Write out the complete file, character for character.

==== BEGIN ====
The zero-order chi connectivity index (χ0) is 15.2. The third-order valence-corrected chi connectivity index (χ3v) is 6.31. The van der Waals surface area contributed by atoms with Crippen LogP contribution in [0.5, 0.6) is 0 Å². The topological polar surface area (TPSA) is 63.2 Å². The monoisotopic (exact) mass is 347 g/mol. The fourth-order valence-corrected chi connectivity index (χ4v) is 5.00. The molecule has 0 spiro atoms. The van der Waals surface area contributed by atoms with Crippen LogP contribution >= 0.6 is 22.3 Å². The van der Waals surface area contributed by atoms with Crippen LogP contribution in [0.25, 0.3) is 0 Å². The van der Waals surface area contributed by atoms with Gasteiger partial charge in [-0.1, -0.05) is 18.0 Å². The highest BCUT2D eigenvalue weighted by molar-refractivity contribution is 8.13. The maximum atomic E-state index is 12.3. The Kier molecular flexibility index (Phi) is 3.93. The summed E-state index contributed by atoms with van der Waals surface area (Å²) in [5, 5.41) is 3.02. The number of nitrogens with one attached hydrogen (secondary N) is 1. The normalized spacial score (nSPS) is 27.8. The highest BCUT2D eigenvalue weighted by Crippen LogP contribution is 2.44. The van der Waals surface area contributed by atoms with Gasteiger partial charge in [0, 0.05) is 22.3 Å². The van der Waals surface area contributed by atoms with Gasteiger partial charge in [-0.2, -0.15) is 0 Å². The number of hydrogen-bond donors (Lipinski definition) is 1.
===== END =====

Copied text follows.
The zero-order chi connectivity index (χ0) is 15.2. The third-order valence-corrected chi connectivity index (χ3v) is 6.31. The van der Waals surface area contributed by atoms with Crippen LogP contribution in [0.5, 0.6) is 0 Å². The topological polar surface area (TPSA) is 63.2 Å². The monoisotopic (exact) mass is 347 g/mol. The fourth-order valence-corrected chi connectivity index (χ4v) is 5.00. The molecule has 0 spiro atoms. The van der Waals surface area contributed by atoms with Crippen LogP contribution >= 0.6 is 22.3 Å². The van der Waals surface area contributed by atoms with Crippen LogP contribution in [0.25, 0.3) is 0 Å². The van der Waals surface area contributed by atoms with Gasteiger partial charge in [-0.1, -0.05) is 18.0 Å². The highest BCUT2D eigenvalue weighted by molar-refractivity contribution is 8.13. The maximum atomic E-state index is 12.3. The Kier molecular flexibility index (Phi) is 3.93. The summed E-state index contributed by atoms with van der Waals surface area (Å²) in [5, 5.41) is 3.02. The number of nitrogens with one attached hydrogen (secondary N) is 1. The normalized spacial score (nSPS) is 27.8. The highest BCUT2D eigenvalue weighted by Crippen LogP contribution is 2.44. The van der Waals surface area contributed by atoms with Gasteiger partial charge in [0, 0.05) is 22.3 Å². The van der Waals surface area contributed by atoms with Gasteiger partial charge in [-0.2, -0.15) is 0 Å². The number of hydrogen-bond donors (Lipinski definition) is 1.